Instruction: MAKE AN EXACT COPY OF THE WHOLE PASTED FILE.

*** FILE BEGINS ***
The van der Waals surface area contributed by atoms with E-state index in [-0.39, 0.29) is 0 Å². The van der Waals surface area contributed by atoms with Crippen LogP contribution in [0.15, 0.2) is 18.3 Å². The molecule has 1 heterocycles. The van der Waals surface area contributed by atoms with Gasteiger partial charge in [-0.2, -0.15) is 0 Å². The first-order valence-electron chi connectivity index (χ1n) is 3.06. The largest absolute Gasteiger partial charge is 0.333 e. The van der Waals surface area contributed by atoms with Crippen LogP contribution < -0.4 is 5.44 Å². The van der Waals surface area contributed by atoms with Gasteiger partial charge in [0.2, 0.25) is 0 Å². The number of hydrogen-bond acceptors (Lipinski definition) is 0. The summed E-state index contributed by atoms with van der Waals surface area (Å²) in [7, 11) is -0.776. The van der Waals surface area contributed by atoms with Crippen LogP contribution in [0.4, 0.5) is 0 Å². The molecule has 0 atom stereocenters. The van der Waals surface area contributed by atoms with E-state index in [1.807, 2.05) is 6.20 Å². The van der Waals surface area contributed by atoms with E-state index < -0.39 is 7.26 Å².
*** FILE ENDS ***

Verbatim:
The van der Waals surface area contributed by atoms with E-state index in [-0.39, 0.29) is 0 Å². The van der Waals surface area contributed by atoms with Crippen LogP contribution in [0.15, 0.2) is 18.3 Å². The molecule has 1 heterocycles. The van der Waals surface area contributed by atoms with Gasteiger partial charge in [-0.2, -0.15) is 0 Å². The first-order valence-electron chi connectivity index (χ1n) is 3.06. The largest absolute Gasteiger partial charge is 0.333 e. The van der Waals surface area contributed by atoms with Crippen LogP contribution < -0.4 is 5.44 Å². The van der Waals surface area contributed by atoms with Gasteiger partial charge in [0.2, 0.25) is 0 Å². The number of hydrogen-bond acceptors (Lipinski definition) is 0. The summed E-state index contributed by atoms with van der Waals surface area (Å²) in [7, 11) is -0.776. The van der Waals surface area contributed by atoms with Crippen LogP contribution in [0.4, 0.5) is 0 Å². The molecule has 0 atom stereocenters. The van der Waals surface area contributed by atoms with E-state index in [1.807, 2.05) is 6.20 Å². The van der Waals surface area contributed by atoms with E-state index < -0.39 is 7.26 Å².